As King George VI once said, “The history of York is the history of England.” It’s certainly easy to agree with him as you stroll atop the city’s 4.5-kilometres of 13th-century walls and gaze down from treetop height on the story of England.
Through the centuries, this ancient city has witnessed the weaving of history’s colourful tapestry: Anglo Saxon invaders building a settlement on the ruins of the Roman fort; Vikings sailing their longships up the river Ouse in 867 to conquer northern England and making York the capital of England.
York, which the Vikings named ‘Jorvik’ lies midway between London and Edinburgh. Because of its prime location on the river Ouse, it developed throughout the 11th – 14th centuries into an important trading port attracting wealthy merchants and craftsmen. Countless streets and buildings reflect mediaeval York’s wealth and importance.
On a visit to York, allow plenty of time to experience and savour the centuries revealed. One memorable way to begin is to walk all or part of the city’s encircling walls; originally built as earth ramparts erected by York’s Viking kings to repel invaders. The present structure has been lovingly restored throughout the years since the 13th century.
You can access the wall by climbing worn steps at a number of ‘bars’; the Viking word for a fortified gate in the wall. In the turrets of Monk Bar, ferocious stone men stand frozen in the motion of hurling boulders down onto enemy heads. A short walk from Bootham Bar is York Minster, England’s largest gothic cathedral.
Begun in 1220 and completed more than 250 years later, the minster contains the world’s largest single area of mediaeval stained glass. With its soaring columns and spires and its magnificent ornamentation, the minister has been described as England’s greatest ancient monument. If you have a head for heights, don’t miss the climb up the 275 winding steps of the great central tower for a panorama of the city and the surrounding Yorkshire Moors.
Within the city walls is a dense web of narrow twisting streets, with grand names like Whip-ma-Whop-ma-Gate, Stonegate and the Shambles. These lanes were once walked by legendary men who helped shape the land: Hadrian, Guy Fawkes, William the Conqueror, Oliver Cromwell and Eric Bloodaxe the Viking.
Stonegate is a charming street of Tudor and 18th-century shopfronts and courtyards. By taking a small passage just off Stonegate you can witness an example of a 12th century Norman stone house, one of the few left in England today.
The Shambles is a perfectly preserved mediaeval street, where story-book houses and half-timbered stores lean towards each other on drunken angles. In one particular spot, it is possible for two people to shake hands across the street from one second floor window to another. The cobblestoned Shambles was originally a street of butchers, and the hooks they used for displaying meat outside their shops can still be seen today.
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At the Castle Museum, once an 18th-century prison you can visit the cell of highwayman Dick Turpin who was hanged in 1739 for horse stealing. The museum also contains a number of exhibits including the recreation of a cobblestones Victorian street complete with facades and counters from demolished buildings. ‘The Coppergate Helmet’ is also on display – a 1,200-year-old Anglo Saxon helmet discovered during excavations beneath the streets of the city.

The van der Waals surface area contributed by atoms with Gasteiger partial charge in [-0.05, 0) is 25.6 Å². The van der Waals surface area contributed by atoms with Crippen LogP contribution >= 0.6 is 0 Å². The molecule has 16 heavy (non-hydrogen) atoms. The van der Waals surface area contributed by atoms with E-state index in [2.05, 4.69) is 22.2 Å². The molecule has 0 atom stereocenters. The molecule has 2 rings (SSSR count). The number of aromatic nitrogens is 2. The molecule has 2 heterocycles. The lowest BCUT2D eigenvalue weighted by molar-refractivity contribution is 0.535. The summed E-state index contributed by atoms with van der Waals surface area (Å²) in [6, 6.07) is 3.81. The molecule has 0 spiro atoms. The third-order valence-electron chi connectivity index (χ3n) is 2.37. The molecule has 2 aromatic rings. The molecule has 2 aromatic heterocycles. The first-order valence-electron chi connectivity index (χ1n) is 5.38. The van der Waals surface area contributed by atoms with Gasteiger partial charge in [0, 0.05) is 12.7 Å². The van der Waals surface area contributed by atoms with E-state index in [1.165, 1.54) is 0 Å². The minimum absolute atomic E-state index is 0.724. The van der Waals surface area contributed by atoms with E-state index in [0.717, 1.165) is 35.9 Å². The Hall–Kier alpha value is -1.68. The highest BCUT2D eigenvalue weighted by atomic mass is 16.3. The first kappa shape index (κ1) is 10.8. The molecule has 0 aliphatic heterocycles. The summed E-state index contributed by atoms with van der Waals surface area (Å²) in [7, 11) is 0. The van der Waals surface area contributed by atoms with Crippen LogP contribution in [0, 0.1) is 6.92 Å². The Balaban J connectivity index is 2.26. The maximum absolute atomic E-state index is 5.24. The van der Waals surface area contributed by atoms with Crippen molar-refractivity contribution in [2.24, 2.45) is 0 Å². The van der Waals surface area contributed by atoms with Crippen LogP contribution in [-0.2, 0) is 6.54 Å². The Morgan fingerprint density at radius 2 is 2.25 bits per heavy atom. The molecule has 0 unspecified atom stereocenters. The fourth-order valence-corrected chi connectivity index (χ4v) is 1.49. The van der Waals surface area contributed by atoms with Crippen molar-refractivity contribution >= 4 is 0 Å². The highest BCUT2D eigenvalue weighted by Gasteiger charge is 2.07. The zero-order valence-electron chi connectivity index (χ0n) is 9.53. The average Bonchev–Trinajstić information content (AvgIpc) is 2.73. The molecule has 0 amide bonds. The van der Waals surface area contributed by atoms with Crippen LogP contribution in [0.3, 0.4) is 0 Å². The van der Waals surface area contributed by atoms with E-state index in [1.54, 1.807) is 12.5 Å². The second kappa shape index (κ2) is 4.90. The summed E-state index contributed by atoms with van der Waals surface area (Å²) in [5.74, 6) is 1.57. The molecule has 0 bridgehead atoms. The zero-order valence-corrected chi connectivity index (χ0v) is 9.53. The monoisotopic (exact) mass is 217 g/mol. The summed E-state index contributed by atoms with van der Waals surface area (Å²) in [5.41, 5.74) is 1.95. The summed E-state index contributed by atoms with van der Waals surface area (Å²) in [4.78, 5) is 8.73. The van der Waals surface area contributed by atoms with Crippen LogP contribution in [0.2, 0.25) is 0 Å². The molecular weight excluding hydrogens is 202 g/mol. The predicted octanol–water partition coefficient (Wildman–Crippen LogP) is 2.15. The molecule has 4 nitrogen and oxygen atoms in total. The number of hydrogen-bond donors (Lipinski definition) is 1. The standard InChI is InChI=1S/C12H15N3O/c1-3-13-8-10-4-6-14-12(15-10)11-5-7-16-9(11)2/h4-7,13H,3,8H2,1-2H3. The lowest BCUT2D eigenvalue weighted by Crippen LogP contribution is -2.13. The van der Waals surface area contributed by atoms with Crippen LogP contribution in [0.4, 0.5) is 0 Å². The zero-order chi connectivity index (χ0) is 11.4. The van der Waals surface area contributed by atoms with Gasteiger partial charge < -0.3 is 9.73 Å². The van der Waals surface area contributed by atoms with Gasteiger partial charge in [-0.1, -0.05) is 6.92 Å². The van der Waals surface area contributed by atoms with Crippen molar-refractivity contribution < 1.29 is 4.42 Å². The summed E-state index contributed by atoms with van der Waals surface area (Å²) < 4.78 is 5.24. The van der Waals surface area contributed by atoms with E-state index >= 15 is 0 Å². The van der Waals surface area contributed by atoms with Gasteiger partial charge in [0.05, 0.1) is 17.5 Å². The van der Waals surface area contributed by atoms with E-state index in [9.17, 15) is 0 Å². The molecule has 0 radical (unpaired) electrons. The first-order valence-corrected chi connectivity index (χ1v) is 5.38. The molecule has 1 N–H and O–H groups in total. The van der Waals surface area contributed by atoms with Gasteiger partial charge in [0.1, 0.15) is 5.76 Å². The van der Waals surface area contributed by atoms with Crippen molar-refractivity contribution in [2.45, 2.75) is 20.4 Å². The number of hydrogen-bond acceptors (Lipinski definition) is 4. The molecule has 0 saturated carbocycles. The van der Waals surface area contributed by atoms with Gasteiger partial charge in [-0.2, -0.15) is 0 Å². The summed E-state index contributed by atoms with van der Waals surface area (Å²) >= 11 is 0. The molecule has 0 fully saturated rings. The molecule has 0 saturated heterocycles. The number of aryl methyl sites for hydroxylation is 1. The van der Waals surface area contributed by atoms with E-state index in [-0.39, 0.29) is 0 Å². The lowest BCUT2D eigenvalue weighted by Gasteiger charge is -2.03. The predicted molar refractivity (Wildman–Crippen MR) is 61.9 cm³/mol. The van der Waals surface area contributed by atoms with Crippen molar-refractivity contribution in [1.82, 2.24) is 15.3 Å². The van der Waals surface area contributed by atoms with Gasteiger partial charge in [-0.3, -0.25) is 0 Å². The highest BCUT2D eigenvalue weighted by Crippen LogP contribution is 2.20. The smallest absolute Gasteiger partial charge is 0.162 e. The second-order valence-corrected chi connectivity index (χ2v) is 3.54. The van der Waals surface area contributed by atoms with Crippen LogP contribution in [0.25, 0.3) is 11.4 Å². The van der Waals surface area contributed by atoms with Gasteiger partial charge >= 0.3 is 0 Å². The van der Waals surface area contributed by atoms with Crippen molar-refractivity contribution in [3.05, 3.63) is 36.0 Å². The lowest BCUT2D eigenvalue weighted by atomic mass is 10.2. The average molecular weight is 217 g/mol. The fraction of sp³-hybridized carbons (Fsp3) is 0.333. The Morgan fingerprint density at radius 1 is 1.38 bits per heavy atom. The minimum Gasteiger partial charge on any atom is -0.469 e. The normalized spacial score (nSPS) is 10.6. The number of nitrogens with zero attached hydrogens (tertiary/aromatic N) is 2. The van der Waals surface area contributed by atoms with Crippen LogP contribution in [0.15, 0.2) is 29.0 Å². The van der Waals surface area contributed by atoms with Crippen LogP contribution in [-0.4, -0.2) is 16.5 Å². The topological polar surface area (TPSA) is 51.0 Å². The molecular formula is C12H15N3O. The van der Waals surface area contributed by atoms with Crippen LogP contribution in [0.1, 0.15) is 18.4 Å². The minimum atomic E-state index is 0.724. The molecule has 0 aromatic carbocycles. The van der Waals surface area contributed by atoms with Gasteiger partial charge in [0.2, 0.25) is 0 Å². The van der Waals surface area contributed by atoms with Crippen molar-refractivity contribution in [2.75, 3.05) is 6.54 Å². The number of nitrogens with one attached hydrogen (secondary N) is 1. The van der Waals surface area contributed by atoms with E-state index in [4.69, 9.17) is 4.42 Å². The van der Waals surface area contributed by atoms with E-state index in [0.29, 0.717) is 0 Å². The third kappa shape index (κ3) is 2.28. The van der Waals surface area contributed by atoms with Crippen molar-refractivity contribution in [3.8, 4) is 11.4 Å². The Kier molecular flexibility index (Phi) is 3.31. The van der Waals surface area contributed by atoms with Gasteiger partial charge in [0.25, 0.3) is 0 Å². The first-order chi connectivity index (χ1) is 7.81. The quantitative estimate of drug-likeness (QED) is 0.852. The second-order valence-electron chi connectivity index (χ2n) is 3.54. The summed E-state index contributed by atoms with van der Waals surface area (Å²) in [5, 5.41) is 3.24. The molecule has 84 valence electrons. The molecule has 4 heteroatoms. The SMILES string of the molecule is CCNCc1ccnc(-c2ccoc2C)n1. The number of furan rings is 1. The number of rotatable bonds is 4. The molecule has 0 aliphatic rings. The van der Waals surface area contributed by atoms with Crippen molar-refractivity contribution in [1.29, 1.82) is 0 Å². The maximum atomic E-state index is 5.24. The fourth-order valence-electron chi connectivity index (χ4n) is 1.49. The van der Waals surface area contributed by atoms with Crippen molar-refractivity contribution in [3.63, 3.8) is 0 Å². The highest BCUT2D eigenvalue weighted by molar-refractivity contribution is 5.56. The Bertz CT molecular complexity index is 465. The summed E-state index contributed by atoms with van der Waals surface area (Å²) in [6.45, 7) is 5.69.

The Coppergate Helmet is only one example of the many pieces of history’s jigsaw that are regularly unearthed during excavations in the city. Viking discoveries such as jewellery, lathe-turned bowls and leather shoes on an authentic Viking site led to the creation of the Jorvik Centre. Here, archaeologists have recreated a Viking street in astonishing detail where you can experience the sights, sounds and even smells of Viking England.
While walking in York you are likely to come across some of the city’s twenty or so surviving mediaeval churches – each one in their own right an architectural masterpiece. At St Mary’s Church, there is an exhibit called the ‘York Story’ devoted to the history of the city.
If you become thirsty while exploring, call into one of the city’s many historic and characterful inns for some liquid refreshment. With well over 200 pubs and a thriving craft beer scene York allows for a superior pub crawl – The Maltings, The Blue Bell, York Tap and the brilliantly named House of Trembling Madness on Stonegate, to name just a few. Or drop into the Cock and Bottle and you may even meet one of York’s ghosts, the 17th century Duke of Buckingham who reputedly appears from time to time in a tall hat and a blaze of green light.
There can be no pleasant a way of learning the history of England than to visit York, England’s second capital. You become a time traveller for a while and watch 2,000 years of history roll by.
Getting there: (from London) By train; it takes approximately two hours from London’s King’s Cross and Euston stations. By car; From London the Motorway M1 is the main route north. It takes approximately four hours to Leeds, where you branch off to York on the A64 road.
Accommodation: A wide range is available from top-class hotels and boutique guest houses through to B&B’s and Airbnb’s which usually offer the best value.